SC lawmakers to try again on passing school voucher program

South Carolina Republicans are hoping this is the year they will be able to establish a school voucher program in the state.
Published: Jan. 12, 2023 at 4:49 PM EST|Updated: Jan. 12, 2023 at 9:26 PM EST
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CHARLESTON, S.C. (WCSC) - South Carolina Republicans are hoping this is the year they will be able to establish a school voucher program in the state.

It would give families public dollars to send their children to private schools. A school voucher bill made headlines last year as versions passed in both the House and Senate, but it fell short in the closing hours of last year’s legislative session over a disagreement about whether students receiving the money would be required to take a test meant to determine whether the state-funded program actually works.

With the start of the new legislative session this week, every bill that did not become law last year starts from scratch, including this one.

A Senate panel on Thursday advanced the exact same bill it passed to the Senate floor last year. Debate could begin as soon as next week.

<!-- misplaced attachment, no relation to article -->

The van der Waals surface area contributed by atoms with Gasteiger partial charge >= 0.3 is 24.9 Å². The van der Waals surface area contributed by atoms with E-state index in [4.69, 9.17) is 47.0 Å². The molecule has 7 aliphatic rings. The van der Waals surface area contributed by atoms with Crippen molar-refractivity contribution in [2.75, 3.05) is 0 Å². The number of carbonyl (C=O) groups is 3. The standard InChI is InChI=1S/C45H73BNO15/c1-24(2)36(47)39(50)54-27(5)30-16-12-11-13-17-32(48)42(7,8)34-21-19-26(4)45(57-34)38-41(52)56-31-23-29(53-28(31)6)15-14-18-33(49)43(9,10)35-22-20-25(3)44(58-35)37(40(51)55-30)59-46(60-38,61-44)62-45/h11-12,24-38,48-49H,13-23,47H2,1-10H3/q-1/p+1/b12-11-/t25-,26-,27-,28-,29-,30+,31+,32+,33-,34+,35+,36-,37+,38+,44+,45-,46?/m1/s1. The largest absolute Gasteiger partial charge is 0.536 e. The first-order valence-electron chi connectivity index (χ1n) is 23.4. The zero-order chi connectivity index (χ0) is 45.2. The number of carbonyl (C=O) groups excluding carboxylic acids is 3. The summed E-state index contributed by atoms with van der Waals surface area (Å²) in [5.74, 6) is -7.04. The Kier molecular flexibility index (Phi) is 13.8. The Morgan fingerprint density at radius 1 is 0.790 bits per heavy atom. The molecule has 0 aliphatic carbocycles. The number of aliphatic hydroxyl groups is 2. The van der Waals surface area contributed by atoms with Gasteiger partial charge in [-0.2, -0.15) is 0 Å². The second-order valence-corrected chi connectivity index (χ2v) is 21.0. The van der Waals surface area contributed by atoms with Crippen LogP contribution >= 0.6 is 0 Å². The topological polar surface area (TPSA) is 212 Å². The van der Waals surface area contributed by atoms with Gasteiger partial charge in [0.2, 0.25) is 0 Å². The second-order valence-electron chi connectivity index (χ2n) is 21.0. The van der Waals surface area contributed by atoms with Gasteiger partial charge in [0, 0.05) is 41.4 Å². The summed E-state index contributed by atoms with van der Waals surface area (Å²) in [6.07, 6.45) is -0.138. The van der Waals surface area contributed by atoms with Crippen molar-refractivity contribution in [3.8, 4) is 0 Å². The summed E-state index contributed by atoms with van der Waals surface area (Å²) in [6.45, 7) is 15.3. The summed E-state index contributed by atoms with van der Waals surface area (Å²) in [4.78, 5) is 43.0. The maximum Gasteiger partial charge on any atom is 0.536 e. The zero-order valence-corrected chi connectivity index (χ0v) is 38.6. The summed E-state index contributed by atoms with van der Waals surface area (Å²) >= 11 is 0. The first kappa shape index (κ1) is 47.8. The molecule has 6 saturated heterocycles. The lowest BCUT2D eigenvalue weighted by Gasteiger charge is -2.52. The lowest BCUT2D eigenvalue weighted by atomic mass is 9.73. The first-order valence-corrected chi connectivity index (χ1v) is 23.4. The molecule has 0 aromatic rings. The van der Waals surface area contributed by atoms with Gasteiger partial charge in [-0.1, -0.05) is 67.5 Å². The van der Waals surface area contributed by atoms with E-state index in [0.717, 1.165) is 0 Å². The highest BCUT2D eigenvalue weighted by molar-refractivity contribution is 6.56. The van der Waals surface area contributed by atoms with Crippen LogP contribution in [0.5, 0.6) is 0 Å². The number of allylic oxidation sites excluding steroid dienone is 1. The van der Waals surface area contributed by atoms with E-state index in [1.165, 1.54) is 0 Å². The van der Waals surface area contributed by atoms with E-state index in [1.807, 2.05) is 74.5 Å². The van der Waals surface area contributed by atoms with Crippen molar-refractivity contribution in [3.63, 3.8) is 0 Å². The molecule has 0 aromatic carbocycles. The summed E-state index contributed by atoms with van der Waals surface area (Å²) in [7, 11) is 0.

As written, this bill would establish “Education Scholarship Accounts” and give $6,000 to as many as 15,000 students each year. To qualify, the students would have to be eligible for Medicaid or have an Individual Education Plan.

Families could use the funds to pay for private-school tuition, books and supplies, and transportation to and from school, among other approved uses.

Republicans have overwhelmingly supported this bill, saying it would give more options to kids in struggling schools and districts.

“Wealthy people, people that have enough money can afford choice,” Sen. Greg Hembree, chairman of the Senate Education Committee, said. “I mean, they already have choice. But the kids who are most vulnerable don’t.”

Democrats, like Senate Minority Leader Brad Hutto, meanwhile, have largely opposed it.

“We need to focus on number of children in classrooms, teacher pay increases, recruiting new people to go into education as a field,” he said. “There are so many other things we could do that would so positively affect education.”

The Senate Education Committee faced criticism for not taking any public testimony on this bill before advancing it Thursday, which is something lawmakers usually do.

But senators defended that move, saying they have dealt with vetting this bill for years and that they took several hours of testimony on it as recently as last year.

Teacher advocacy groups also say they would rather lawmakers focus on issues like school safety and staffing ahead of this bill.